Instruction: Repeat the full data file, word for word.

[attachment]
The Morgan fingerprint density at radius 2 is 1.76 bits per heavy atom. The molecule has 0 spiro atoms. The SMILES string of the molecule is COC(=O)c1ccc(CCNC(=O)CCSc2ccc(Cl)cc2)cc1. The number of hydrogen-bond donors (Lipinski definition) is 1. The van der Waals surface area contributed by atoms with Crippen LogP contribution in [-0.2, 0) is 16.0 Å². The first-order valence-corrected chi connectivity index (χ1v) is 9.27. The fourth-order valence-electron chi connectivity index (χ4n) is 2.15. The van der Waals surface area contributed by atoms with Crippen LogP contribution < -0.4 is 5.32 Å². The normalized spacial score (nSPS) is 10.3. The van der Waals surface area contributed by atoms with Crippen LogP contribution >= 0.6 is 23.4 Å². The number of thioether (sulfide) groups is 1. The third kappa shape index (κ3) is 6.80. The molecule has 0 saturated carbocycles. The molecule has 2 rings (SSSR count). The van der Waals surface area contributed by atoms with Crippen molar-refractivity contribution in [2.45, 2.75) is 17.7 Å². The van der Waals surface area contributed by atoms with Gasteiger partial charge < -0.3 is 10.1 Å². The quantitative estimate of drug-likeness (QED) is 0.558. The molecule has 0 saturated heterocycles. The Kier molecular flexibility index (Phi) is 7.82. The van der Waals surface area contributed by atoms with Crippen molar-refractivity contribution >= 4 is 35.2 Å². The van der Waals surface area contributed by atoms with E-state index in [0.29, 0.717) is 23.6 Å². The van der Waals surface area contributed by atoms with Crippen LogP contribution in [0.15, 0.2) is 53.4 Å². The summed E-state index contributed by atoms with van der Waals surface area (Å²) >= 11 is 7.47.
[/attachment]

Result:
The Morgan fingerprint density at radius 2 is 1.76 bits per heavy atom. The molecule has 0 spiro atoms. The SMILES string of the molecule is COC(=O)c1ccc(CCNC(=O)CCSc2ccc(Cl)cc2)cc1. The number of hydrogen-bond donors (Lipinski definition) is 1. The van der Waals surface area contributed by atoms with Crippen LogP contribution in [-0.2, 0) is 16.0 Å². The first-order valence-corrected chi connectivity index (χ1v) is 9.27. The fourth-order valence-electron chi connectivity index (χ4n) is 2.15. The van der Waals surface area contributed by atoms with Crippen LogP contribution < -0.4 is 5.32 Å². The normalized spacial score (nSPS) is 10.3. The van der Waals surface area contributed by atoms with Crippen LogP contribution >= 0.6 is 23.4 Å². The number of thioether (sulfide) groups is 1. The third kappa shape index (κ3) is 6.80. The molecule has 0 saturated carbocycles. The molecule has 2 rings (SSSR count). The van der Waals surface area contributed by atoms with Crippen molar-refractivity contribution in [2.45, 2.75) is 17.7 Å². The van der Waals surface area contributed by atoms with Gasteiger partial charge < -0.3 is 10.1 Å². The quantitative estimate of drug-likeness (QED) is 0.558. The molecule has 0 saturated heterocycles. The Kier molecular flexibility index (Phi) is 7.82. The van der Waals surface area contributed by atoms with Crippen molar-refractivity contribution >= 4 is 35.2 Å². The van der Waals surface area contributed by atoms with E-state index in [0.29, 0.717) is 23.6 Å². The van der Waals surface area contributed by atoms with Crippen LogP contribution in [0.15, 0.2) is 53.4 Å². The summed E-state index contributed by atoms with van der Waals surface area (Å²) >= 11 is 7.47.